In his dedication of the Conquest of Grenada, he gives his highness the Duke to understand, that he is the prototype of his heroes, the pattern of his imitation, and that in dedicating to him the faint representations of his own worth and value, “he only restores to him those ideas, which, in the more perfect part of his character, he has taken from him. Your whole life, (he continues,)
“ Has been a continued series of heroick actions, which you began so early, that you were no sooner named in the world, but it was with praise and admiration. Even the first blossoms of your youth paid us all that could be expected from a ripening manhood. · While you practised but the rudiments of war, you outwent all other captains; and have since found none to surpass but yourself alone. The opening of your glory was like that of light; you shone to us from afar, and disclosed your first beams on distant nations ; yet so, that the lustre of them was spread abroad, and reflected brightly on your native country. You were then an honour to it, when it was a reproach to itself; and when the fortunate usurper sent his arms to Flanders, many of the adverse party were vanquished by your fame, ere they tried your valour. The report of it drew over to your ensigns whole troops and companies of converted rebels; and made
them forsake successful wickedness, to follow an oppressed and exiled virtue.”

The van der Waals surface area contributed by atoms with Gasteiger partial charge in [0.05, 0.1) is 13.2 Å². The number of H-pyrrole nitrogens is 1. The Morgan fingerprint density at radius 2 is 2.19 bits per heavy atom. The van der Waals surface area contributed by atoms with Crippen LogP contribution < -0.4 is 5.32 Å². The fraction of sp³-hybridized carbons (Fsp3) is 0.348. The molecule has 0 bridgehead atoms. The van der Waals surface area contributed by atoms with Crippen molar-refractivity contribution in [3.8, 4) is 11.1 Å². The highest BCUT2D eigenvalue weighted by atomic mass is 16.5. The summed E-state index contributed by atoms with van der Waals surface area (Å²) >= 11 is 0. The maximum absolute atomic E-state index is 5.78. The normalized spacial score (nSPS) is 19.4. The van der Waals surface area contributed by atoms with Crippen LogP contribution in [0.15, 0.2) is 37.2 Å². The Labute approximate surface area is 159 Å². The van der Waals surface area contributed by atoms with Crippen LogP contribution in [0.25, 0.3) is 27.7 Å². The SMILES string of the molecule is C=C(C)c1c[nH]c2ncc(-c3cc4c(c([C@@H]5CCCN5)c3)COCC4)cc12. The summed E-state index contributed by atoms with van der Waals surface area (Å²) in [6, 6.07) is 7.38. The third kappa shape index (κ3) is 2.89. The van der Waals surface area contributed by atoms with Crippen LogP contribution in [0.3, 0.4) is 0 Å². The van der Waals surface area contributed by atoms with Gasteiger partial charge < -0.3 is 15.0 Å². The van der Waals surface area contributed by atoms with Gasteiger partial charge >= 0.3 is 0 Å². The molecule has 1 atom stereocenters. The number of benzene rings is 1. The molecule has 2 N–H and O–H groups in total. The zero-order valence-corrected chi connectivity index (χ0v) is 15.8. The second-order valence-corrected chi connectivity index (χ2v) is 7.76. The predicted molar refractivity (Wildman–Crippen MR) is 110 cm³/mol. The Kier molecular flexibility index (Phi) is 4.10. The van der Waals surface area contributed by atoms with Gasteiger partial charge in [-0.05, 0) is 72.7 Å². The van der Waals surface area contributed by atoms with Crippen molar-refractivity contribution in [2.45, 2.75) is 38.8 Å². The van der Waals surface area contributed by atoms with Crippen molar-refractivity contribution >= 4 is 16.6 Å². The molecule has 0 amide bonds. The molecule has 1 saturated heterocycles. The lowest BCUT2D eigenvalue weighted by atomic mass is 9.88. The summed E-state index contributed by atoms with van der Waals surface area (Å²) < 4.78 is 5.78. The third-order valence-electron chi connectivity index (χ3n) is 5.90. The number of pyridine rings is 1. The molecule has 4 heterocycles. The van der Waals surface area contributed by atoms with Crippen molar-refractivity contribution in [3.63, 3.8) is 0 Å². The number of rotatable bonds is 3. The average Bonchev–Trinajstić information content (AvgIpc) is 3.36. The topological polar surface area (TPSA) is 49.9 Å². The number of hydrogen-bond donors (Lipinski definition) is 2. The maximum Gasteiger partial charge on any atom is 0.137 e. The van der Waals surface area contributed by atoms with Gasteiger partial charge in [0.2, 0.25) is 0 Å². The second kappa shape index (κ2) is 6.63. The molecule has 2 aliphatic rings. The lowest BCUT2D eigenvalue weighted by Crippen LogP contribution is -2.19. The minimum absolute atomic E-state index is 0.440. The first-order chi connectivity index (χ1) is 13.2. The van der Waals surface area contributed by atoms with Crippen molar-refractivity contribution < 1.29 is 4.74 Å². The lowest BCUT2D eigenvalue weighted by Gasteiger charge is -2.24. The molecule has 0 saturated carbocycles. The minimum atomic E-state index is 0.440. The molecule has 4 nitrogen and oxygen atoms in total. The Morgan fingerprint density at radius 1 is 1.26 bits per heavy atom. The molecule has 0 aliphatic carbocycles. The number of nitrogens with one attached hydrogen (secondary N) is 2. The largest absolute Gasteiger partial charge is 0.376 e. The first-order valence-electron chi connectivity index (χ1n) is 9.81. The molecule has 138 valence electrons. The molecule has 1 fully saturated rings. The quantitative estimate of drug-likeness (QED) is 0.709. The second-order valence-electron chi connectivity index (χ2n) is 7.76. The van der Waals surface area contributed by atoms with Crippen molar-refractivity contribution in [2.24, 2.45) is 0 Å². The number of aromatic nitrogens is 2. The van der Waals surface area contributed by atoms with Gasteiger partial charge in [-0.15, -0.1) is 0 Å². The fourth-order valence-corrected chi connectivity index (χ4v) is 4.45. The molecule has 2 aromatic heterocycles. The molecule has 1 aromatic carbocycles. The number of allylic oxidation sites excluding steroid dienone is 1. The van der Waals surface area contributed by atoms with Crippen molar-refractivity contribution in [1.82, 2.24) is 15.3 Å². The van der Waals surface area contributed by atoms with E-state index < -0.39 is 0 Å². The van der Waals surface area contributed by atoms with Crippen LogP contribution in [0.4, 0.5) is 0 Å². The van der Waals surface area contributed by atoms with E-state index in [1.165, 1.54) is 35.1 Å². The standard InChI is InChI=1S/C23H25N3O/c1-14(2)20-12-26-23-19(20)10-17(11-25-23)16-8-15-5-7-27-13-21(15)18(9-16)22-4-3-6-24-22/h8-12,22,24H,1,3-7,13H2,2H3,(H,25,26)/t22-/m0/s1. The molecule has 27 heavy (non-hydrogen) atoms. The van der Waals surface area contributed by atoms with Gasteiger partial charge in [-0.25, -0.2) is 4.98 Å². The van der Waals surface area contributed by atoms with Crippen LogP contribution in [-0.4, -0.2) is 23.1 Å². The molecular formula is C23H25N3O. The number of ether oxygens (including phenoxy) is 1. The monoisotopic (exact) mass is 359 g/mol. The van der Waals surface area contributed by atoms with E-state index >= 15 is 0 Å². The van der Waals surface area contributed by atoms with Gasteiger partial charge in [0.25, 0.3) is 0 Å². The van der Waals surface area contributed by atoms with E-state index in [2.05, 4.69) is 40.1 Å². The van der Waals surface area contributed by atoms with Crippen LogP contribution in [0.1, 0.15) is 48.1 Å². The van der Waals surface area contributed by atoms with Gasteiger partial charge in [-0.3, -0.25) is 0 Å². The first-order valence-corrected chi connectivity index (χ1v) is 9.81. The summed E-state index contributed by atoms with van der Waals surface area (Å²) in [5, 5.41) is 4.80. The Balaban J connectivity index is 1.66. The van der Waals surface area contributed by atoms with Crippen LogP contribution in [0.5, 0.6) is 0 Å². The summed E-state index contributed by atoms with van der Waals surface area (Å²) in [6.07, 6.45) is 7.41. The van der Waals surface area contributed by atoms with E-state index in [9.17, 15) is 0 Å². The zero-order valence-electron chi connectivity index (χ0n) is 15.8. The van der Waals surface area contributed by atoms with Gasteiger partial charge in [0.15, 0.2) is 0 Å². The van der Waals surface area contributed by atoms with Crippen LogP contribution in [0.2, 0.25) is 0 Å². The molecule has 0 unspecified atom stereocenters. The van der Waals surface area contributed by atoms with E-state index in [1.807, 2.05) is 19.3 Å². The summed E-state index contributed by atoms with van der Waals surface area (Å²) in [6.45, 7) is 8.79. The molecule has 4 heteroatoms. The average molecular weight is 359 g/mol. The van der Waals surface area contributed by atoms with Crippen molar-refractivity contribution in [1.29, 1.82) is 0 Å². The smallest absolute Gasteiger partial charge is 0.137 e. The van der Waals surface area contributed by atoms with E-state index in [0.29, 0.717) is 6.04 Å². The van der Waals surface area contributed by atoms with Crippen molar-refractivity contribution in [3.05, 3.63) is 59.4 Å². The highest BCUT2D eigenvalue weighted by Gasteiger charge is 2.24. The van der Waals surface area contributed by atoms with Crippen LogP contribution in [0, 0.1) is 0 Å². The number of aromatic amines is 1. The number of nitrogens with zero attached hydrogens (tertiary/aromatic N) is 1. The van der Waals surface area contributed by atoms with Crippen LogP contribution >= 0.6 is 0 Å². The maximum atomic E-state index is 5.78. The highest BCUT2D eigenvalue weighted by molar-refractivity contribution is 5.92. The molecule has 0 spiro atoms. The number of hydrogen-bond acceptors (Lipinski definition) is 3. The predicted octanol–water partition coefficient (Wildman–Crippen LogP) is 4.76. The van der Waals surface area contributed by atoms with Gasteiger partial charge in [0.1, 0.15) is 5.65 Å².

The Lord Treasurer Clifford is to be adored at a distance, and worshipped. The effects of his virtue are to be comprehended only by admiration; and the greatest note of admiration is silence.
“ It is that noble passion to which poets raise their audience in highest subjects, and they have then gained over them the greatest victory, when they are ravished into a pleasure which is not to be expressed by words. To this pitch, my lord, the sense of my gratitude had almost raised me;—to receive your favours, as the Jews of old received their law, with a mute wonder, to think, that the loudness of acclamation was only the praise of men to men, and that the secret homage of the soul was a greater mark of reverence than an outward ceremonious joy, which might be counterfeit, and must be irreverent in its tumult. Neither, my lord, have I a particular right to pay you my acknowledgments; you have been a good so universal, that almost every man in three nations may think me injurious to his propriety, that I invade your praises in undertaking to celebrate them alone; and that I have assumed to myself a patron, who was no more to be circumscribed than the sun and elements, which are of public benefit to human kind.”